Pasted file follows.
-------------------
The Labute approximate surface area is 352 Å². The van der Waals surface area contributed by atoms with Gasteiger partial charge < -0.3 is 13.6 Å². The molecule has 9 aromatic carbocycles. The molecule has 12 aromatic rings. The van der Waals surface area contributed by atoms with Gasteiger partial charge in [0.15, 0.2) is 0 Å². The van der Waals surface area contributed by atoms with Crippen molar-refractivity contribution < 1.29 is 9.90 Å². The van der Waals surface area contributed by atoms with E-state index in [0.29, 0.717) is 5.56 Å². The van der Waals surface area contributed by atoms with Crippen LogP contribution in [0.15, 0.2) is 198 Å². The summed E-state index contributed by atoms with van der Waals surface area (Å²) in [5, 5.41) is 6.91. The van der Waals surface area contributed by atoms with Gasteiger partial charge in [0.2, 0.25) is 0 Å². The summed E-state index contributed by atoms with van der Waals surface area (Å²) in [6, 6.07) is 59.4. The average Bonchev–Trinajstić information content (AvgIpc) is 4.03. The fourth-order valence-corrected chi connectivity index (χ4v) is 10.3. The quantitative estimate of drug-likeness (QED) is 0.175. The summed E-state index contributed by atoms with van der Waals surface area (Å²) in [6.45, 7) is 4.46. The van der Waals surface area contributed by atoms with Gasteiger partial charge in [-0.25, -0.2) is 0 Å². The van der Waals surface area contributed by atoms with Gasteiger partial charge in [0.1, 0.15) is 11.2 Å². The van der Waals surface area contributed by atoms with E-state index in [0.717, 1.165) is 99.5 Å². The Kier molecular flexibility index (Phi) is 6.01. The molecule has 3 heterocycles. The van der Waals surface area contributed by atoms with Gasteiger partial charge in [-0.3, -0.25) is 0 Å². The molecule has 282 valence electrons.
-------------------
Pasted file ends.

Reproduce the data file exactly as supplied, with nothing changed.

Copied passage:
The Labute approximate surface area is 352 Å². The van der Waals surface area contributed by atoms with Gasteiger partial charge < -0.3 is 13.6 Å². The molecule has 9 aromatic carbocycles. The molecule has 12 aromatic rings. The van der Waals surface area contributed by atoms with Gasteiger partial charge in [0.15, 0.2) is 0 Å². The van der Waals surface area contributed by atoms with Crippen molar-refractivity contribution < 1.29 is 9.90 Å². The van der Waals surface area contributed by atoms with E-state index in [0.29, 0.717) is 5.56 Å². The van der Waals surface area contributed by atoms with Crippen LogP contribution in [0.15, 0.2) is 198 Å². The summed E-state index contributed by atoms with van der Waals surface area (Å²) in [5, 5.41) is 6.91. The van der Waals surface area contributed by atoms with Gasteiger partial charge in [0.2, 0.25) is 0 Å². The summed E-state index contributed by atoms with van der Waals surface area (Å²) in [6, 6.07) is 59.4. The average Bonchev–Trinajstić information content (AvgIpc) is 4.03. The fourth-order valence-corrected chi connectivity index (χ4v) is 10.3. The quantitative estimate of drug-likeness (QED) is 0.175. The summed E-state index contributed by atoms with van der Waals surface area (Å²) in [6.45, 7) is 4.46. The van der Waals surface area contributed by atoms with Gasteiger partial charge in [-0.25, -0.2) is 0 Å². The van der Waals surface area contributed by atoms with Gasteiger partial charge in [0.1, 0.15) is 11.2 Å². The van der Waals surface area contributed by atoms with E-state index in [0.717, 1.165) is 99.5 Å². The Kier molecular flexibility index (Phi) is 6.01. The molecule has 3 heterocycles. The van der Waals surface area contributed by atoms with Gasteiger partial charge in [-0.3, -0.25) is 0 Å². The molecule has 282 valence electrons.